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You are here: Home > Online Articles > The Impact of the MISCA Network: School Counseling at a Remove



The Impact of the MISCA Network: School Counseling at a Remove

By Mick Amundson-Geisel


The Impact of the MISCA Network: School Counseling at a Remove

Photo: The Myanmar Flag (ISY).

During this time of COVID, counselors have struggled with how to effectively deliver counseling services virtually. Various counseling networks around the world have helped by sharing best practices, pointing to resources and providing support to individual counselors so that we can implement programs that will benefit our students and families. High school counselors have been working with university admissions counselors to develop and coordinate useful virtual visits for juniors and seniors. Strengthening our networks and contacts with individuals has seemed like a useful activity, especially during this time. However, few of us in the field have been very sure about how successful our efforts have been.

The Myanmar International School Counselors Association (MISCA) has been one of those networks that I have come to rely upon the most. Not a week has gone by where there isn’t a discussion on our Whatsapp group or someone shares a new resource they found or someone asks for advice about a situation.

But, recently, I have come to find out that the network has had a larger impact on our membership and the students we serve than I had previously thought.

Recently, within 12 hours of each other, I received feedback from two completely different sources which, I felt, were tied together by the support that MISCA provides. First, I hosted a meeting between a panel of current seniors and the junior class. One of the seniors related that he attended the University of Southern California presentation during the MISCA university fair this year. He kept his camera on, asked a few questions and thanked the presenter. The student is a senior and, once he started the application process, he had an issue. He reached out to the person he spoke to during the fair and once they got onto a video call and the USC person recognized him, they had an hour-long conversation and the representative told him everything was fine and encouraged him to finish applying. That student, along with his peers on the panel, emphasized to the juniors how important it is to attend university fairs and virtual meetings because they can make a difference if a connection is made.

Second, there was a family who applied to a prestigious boarding school. The boarding school's curriculum is British-based and they wanted to know what he should study in order to get ready for the math entrance test. I reached out to a couple counselors in the MISCA network that use the British curriculum to see if any of their math teachers would be willing to advise the family. The counselor at one of the schools responded that a teacher from her school was willing and a meeting was set up. I heard nothing from either the teacher nor the student since.

I just found out that the student was accepted and the family was appreciative of the teacher's willingness to help.

I was so happy that the MISCA network was working, so I emailed all the members to tell them the benefits I had experienced.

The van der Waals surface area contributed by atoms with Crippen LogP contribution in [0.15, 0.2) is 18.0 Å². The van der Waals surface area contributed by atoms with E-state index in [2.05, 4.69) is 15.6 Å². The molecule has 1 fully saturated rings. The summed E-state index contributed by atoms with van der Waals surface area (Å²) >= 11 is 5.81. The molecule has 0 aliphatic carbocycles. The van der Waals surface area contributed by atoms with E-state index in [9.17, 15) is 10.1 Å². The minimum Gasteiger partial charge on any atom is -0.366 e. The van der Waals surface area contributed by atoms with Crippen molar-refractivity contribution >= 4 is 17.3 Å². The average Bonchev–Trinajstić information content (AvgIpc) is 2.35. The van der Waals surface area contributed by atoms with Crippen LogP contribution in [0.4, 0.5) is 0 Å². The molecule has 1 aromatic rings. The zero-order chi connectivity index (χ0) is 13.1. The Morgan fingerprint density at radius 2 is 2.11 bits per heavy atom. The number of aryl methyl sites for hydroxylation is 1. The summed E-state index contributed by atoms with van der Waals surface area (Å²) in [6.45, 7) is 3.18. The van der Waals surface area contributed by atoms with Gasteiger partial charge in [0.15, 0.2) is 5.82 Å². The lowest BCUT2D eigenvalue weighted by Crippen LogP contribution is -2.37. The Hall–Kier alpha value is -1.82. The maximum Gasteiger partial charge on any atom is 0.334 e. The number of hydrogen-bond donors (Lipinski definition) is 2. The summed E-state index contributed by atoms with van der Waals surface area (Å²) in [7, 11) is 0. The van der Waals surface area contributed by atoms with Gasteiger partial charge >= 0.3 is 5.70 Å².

A few of the counselors replied. Two of them, in particular, stood out:

Counselor 1: “In a similar vein, I met one of the Canadian representatives through the MISCA fair last year. When I reached out, I got an immediate response to student concerns through the MISCA contact. The same student is applying to Calgary and had many questions. I reached out to the Asia representative, she met with us and has since met with him several times, including giving scholarship support. However, I still feel MISCA is strongest with the links and support between us (the counselors). The list of support we give each other is extraordinary.”

Counselor 2: “I am appreciative of this network all the time! I don't think I would have been able to do this role without it.”

Finally, I gave a presentation on Admissions at Highly Competitive Universities and invited counselors within the network and their students and families to attend. One student from another school attended and emailed afterwards: “Thank you so much for today's wonderful presentation. It really gave me a new perspective. Applying to a U.S. university involves a lot of things and this will definitely help me in my application process.” And his counselor followed up with, “Thank you for reaching out to the network and allowing our students to join!”

One counselor who couldn’t join the presentation asked for the materials. After I shared them with her, she replied, “Thank you for sending this to me! Being late coming into international counseling, this is icing on the cake, based on all that I have learned so far. I can't tell you how thankful I am for this organization in helping counselors.”

Staying connected professionally has been just as important for me as staying connected personally. And, during this COVID time, those two areas seem to be overlapping. But the fact that our connectedness can in turn empower the students we work with to pursue their personal and educational goals brings joy to all of us within this counseling/teaching field and keeps us doing this challenging work every day.

Mick Amundson-Geisel is High School Counselor at The International School Yangon and head of the Myanmar International School Counselors Association.


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